The first chapter where the writing style takes a turn. No longer are we diving in and out of characters’ consciousnesses in the same way. Now, we’re keeping up with the headline-driven bustle of a newspaper office, curated by an outside hand. It doesn’t seem too flashy yet, but Joyce is going to show off his versatility a lot more throughout the rest of the book. In this chapter, the characters talk over each other, bump into one another, mock and admire each other, and ultimately head off to the bar—before noon on a Thursday. This seems like a good idea to everyone but Bloom, who is, of course, marginalized.
Episode 8: Lestrygonians
Bloom thinks about food a lot. He stops in one tavern and decides the people eating are too disgusting. So he goes somewhere else and has a sandwich and a glass of wine. People talk about him, kind of like they already have been, but different people. He also pees. You’re less than halfway done.
Episode 9: Scylla and Charybdis
You’ve been doing well. You’ve made it this far. You’re making connections—sometimes slippery—between Ulysses and The Odyssey. Welcome to an interminable analysis of Hamlet! On the recording, this chapter lasts more than three hours. Yes, fathers and sons and the life of a poet. We get it.
Episode 10: The Wandering Rocks
It took me a while to get into this chapter—I was still angry about the Hamlet thing—but it ends up being one of the more memorable in the book. Imagine a camera in a single-shot careen through Dublin, dropping in on conversations with major and minor characters and strangers. Pretty much none of this advances the plot, but if you’re still holding on for that, save yourself the effort of finishing the book. Oh, and some of this is in Italian, so good luck.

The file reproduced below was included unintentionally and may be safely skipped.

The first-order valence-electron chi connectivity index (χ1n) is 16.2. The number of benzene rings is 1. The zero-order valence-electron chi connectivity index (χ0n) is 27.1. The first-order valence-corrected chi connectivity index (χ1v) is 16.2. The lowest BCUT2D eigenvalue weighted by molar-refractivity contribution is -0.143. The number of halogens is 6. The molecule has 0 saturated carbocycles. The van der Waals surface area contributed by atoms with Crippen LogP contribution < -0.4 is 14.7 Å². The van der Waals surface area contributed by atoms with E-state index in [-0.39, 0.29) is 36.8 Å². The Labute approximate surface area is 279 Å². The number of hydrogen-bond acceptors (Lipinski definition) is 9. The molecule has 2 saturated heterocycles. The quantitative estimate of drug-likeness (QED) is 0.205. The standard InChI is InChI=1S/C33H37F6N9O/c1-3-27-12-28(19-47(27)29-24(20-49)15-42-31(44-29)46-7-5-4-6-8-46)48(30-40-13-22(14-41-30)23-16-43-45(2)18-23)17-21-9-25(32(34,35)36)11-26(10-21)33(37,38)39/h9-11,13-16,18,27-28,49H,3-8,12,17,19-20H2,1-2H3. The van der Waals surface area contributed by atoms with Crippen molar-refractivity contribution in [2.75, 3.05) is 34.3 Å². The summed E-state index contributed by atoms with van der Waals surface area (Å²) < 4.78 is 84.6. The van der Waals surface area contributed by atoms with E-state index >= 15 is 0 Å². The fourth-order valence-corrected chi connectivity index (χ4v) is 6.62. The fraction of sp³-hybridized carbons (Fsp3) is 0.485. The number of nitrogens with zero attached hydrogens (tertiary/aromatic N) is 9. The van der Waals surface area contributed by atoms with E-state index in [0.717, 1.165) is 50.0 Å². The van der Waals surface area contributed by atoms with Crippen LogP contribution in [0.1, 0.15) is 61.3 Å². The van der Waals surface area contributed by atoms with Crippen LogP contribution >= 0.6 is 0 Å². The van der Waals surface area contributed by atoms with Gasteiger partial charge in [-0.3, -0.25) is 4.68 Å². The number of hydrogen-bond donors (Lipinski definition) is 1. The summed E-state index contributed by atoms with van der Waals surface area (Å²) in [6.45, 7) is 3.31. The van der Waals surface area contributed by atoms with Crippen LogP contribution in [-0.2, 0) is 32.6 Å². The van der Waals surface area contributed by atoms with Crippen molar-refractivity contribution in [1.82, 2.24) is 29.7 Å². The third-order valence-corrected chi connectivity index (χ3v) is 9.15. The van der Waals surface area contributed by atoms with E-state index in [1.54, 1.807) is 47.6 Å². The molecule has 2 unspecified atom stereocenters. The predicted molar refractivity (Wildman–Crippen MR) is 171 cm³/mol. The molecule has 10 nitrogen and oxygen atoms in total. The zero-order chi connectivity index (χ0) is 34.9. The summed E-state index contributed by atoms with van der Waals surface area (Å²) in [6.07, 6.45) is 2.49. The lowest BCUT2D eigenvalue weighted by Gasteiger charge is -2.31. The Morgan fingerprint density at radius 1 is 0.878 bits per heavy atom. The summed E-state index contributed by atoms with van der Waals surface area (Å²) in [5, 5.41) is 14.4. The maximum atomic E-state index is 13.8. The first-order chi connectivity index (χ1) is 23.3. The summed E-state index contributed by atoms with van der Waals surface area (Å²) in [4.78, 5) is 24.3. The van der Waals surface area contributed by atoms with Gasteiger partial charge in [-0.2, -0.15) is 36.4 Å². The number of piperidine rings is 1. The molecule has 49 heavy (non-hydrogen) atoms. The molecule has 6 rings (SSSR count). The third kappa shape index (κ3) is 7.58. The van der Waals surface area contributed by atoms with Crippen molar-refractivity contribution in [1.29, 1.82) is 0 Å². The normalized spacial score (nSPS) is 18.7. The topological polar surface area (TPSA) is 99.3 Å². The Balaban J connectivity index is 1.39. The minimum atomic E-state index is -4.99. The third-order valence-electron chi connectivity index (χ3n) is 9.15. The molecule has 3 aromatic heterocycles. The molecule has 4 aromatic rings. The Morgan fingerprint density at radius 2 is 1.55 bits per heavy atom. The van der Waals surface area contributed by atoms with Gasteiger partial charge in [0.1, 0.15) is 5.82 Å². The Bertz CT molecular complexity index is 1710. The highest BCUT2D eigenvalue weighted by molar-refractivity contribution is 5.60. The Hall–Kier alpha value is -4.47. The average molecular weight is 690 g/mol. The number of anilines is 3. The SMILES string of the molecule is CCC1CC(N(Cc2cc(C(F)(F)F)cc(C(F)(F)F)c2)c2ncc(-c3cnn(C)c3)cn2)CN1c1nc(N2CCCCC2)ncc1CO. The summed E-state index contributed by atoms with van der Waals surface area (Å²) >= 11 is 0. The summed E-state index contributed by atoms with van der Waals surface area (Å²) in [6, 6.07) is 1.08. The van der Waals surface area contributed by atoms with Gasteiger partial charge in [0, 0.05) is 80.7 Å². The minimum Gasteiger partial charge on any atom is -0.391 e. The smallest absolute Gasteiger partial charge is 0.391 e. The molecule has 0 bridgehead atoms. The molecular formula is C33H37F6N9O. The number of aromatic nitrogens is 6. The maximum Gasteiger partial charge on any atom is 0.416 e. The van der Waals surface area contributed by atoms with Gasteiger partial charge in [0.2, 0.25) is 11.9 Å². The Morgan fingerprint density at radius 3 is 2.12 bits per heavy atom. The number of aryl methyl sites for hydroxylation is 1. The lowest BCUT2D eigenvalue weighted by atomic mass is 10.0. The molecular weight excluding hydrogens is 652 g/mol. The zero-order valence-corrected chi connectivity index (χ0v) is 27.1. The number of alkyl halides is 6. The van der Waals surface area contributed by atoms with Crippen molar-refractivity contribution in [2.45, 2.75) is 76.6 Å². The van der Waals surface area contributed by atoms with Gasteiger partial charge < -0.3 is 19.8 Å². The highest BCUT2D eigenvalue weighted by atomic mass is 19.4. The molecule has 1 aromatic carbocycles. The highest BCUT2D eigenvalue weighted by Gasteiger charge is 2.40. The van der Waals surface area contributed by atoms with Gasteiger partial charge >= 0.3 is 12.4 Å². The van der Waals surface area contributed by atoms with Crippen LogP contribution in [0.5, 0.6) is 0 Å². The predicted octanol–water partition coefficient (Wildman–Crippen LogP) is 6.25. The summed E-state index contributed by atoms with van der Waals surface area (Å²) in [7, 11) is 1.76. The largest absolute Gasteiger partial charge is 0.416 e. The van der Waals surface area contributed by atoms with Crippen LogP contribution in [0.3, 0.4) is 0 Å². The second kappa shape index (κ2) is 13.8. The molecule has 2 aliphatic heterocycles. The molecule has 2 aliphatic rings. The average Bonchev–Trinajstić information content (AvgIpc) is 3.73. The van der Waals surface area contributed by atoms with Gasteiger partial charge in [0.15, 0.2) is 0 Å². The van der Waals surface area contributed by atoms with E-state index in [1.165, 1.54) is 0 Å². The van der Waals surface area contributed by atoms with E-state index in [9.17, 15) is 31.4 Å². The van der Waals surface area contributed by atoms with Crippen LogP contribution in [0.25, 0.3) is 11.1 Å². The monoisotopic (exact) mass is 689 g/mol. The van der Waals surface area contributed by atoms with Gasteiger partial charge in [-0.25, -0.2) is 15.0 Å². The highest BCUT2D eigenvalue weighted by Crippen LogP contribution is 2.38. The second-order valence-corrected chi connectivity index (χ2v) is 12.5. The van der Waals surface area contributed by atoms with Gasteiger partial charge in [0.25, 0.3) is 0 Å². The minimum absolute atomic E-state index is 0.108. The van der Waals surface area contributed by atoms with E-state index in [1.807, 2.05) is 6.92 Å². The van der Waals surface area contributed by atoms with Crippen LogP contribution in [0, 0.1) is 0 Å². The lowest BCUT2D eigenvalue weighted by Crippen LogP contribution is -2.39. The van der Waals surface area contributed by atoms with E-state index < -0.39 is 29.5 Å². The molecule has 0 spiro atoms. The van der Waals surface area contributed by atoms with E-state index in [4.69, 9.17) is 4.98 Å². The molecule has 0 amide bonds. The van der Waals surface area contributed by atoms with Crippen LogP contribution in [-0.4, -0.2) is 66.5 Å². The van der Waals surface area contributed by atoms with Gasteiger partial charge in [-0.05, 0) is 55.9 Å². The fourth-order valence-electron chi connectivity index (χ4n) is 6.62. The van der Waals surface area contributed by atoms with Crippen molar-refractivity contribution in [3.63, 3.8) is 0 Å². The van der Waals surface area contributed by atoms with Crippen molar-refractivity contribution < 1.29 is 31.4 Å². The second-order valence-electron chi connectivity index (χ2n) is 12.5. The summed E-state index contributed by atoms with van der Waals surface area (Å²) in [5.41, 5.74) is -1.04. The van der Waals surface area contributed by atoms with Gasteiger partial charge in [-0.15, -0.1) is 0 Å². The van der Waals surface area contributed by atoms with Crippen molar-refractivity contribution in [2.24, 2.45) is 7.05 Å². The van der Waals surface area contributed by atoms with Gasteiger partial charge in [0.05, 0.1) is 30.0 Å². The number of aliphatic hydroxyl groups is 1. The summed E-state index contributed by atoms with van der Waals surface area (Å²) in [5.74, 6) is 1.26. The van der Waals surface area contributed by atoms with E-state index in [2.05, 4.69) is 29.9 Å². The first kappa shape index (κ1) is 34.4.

Episode 11: Sirens
The opening of this chapter is like an orchestra warming up, playing disconnected fragments of the pieces before the concert. But if no one tells you this, it sounds like the jumbled ramblings of a madman. There’s a lot of music in this one, and a lot of Bloom acting weirdly standoffish to one of the only characters who seems to want to spend time with him. Jingles, pats, taps, and farts throughout. Always farts.
Episode 12: Cyclops
And suddenly, we have a nameless first-person narrator we’ve never met before. Because that’s what you’d want an author to do, right? He heads to a bar to hang out with some nationalistic racist who also has no name. And, because this isn’t enough, the narrative starts taking on dramatically different tones, like old Irish myths, the Bible, Renaissance writing, early scientific studies of the supernatural, newspaper celebrity columns, etc. This game will be repeated later, with more intensity.
Episode 13: Nausicaa
Apparently, this chapter had a lot to do with the book’s banning in the US. It’s written in an overwrought, romantic style popular at the time, which actually makes it clearer than most chapters. But it does gloss over Bloom masturbating in public, and the girl, Gerty, who apparently gets a thrill out of encouraging this from afar. But that’s only because her period has just started, and you know how randy women get when they’re bloated and cramping and bleeding! Farting, pissing, pooping, menstruating, and now climaxing into one’s clothes on a public beach. A classic, I tell you!
Episode 14: Oxen of the Sun
A quote from SparkNotes: “The narrative technique of Episode Fourteen is meant to represent the gestation of the English language.” Is that a sentence you ever thought you’d read? It also calls this chapter “one of the most difficult in the novel.” Indeed, various sections of this chapter take us from old English (think: Beowulf) through the Middle Ages, Defoe, Dickens, and up to the twentieth century. All these words are describing Bloom and Stephen getting drunk in a hospital with a bunch of doctors and medical students while an unseen minor character gives birth upstairs. They say lots of crude things about women and pregnancy. Why are they getting drunk in a maternity hospital on Thursday night?